Dispelling the myth of extra practice time vs. the flexbone
A couple of quick thoughts came to my mind as to this "myth," its truth, and its effect on those that run the flexbone. this isn't earth shattering but it does show the feebleness of this argument.
- What defensive coordinator wouldn't want extra practice time against ANY offense. Defensive football is pattern (scheme) recognition and the more reps you have against ANY defense the better you are at defending it. It's not the offense - it's the essence of defense itself that causes any truth to this statement!
- The two biggest loses sighted by most announcers who bring this "myth" up are Paul Johnson against Iowa and LSU. Both those teams were stacked up front with future "pro" players. If you study the film, and I have, it was not the scheme but the ability of the defensive line to control the dive aspect of the triple and free up extra defenders to outnumber the defense on the perimeter. Did the extra time cause this mismatch - no. those players were better regardless of how many days they practiced.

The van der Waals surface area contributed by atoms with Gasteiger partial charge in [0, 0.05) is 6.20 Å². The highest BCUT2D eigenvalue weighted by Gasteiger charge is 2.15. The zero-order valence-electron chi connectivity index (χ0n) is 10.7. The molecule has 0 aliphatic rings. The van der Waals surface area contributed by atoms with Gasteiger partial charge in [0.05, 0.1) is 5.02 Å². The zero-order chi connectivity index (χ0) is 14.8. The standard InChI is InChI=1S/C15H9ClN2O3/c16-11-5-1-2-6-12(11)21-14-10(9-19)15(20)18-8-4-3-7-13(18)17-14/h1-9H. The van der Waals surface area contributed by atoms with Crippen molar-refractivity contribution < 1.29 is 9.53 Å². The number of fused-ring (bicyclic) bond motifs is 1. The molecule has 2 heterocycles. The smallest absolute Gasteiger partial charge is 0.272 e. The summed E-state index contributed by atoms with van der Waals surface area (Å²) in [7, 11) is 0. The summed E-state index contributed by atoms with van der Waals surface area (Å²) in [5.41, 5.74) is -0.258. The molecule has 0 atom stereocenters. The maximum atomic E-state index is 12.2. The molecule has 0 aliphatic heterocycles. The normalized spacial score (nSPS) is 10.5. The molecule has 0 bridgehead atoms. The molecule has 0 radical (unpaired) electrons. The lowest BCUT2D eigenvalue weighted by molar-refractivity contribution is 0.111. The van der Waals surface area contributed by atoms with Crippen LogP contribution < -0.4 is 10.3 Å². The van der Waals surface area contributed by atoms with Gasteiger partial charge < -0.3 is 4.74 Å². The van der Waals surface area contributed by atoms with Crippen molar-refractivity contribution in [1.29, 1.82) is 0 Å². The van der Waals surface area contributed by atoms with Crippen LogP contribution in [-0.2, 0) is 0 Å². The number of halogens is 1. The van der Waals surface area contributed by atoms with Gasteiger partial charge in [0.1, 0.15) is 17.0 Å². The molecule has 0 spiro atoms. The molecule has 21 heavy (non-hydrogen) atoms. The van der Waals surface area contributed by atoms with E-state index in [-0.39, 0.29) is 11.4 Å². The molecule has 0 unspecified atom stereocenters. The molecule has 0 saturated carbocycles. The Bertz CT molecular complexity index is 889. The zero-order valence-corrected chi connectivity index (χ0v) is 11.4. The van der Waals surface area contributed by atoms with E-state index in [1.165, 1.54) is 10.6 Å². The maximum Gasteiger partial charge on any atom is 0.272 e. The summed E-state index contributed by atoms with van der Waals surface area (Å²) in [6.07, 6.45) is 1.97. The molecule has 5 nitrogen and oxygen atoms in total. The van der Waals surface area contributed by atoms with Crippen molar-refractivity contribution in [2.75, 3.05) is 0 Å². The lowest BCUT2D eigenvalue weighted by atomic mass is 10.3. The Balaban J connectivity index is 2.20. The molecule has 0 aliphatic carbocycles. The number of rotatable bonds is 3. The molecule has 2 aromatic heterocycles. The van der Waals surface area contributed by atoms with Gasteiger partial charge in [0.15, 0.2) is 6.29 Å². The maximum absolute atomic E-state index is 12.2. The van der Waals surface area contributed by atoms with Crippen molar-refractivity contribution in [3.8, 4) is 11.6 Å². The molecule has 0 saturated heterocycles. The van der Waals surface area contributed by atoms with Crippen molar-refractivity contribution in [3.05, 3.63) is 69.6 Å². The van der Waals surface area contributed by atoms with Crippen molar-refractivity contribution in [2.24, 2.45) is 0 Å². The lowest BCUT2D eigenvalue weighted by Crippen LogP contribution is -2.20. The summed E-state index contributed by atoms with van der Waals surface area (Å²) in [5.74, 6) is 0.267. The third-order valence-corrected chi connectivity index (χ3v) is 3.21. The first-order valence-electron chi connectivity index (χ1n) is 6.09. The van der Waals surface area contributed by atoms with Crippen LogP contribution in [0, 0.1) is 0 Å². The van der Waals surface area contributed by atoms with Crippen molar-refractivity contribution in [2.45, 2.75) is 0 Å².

- Along with the above statement comes the inability to of these specific offensive team to throw the ball in some of these loses. One thing the extra time does allow a defensive staff to do is to analyze better. More study means a more specific scheme based on what the offense can do rather then the one week they normally have to defend the entire "system." But this is true with any offense.
- The announcers who started this myth are products of ignorance. Due to a lack of knowledge in option football, they grope for answers for why these teams struggle at times. So they blame it on the time factor. What they fail to mention are the blowouts in favor of the option teams. Did the extra time have no affect. You can pick and chose events thats that support your basis while excluding the exact same circumstances (extra practice time in this case) affect a situation in directly opposing results. (That is unless you are an ESPN announcer!) What about Navy running up and down the field this year? What happened to the extra time? Or a game I remember in the 80's where Air Force totally dominated on offense against a superior Ohio State team only to lose in the last minute.The proponents of this myth casually exclude these types of games.
- Another factor that is not taken into account is that, theoretically, bowl games are a reward for being good - so instead of the time being a factor you might want to blame it on the other team just be better competition then one is use to playing!
Just some random thoughts off from the usual X's and O'sFinally, some coaches are just plan bad in bowl games, regaardless of the offense. Bo Schemblecher's bowl record was awlful at one point. can one deduce that the I-formation is poor with a defense having extra practice time.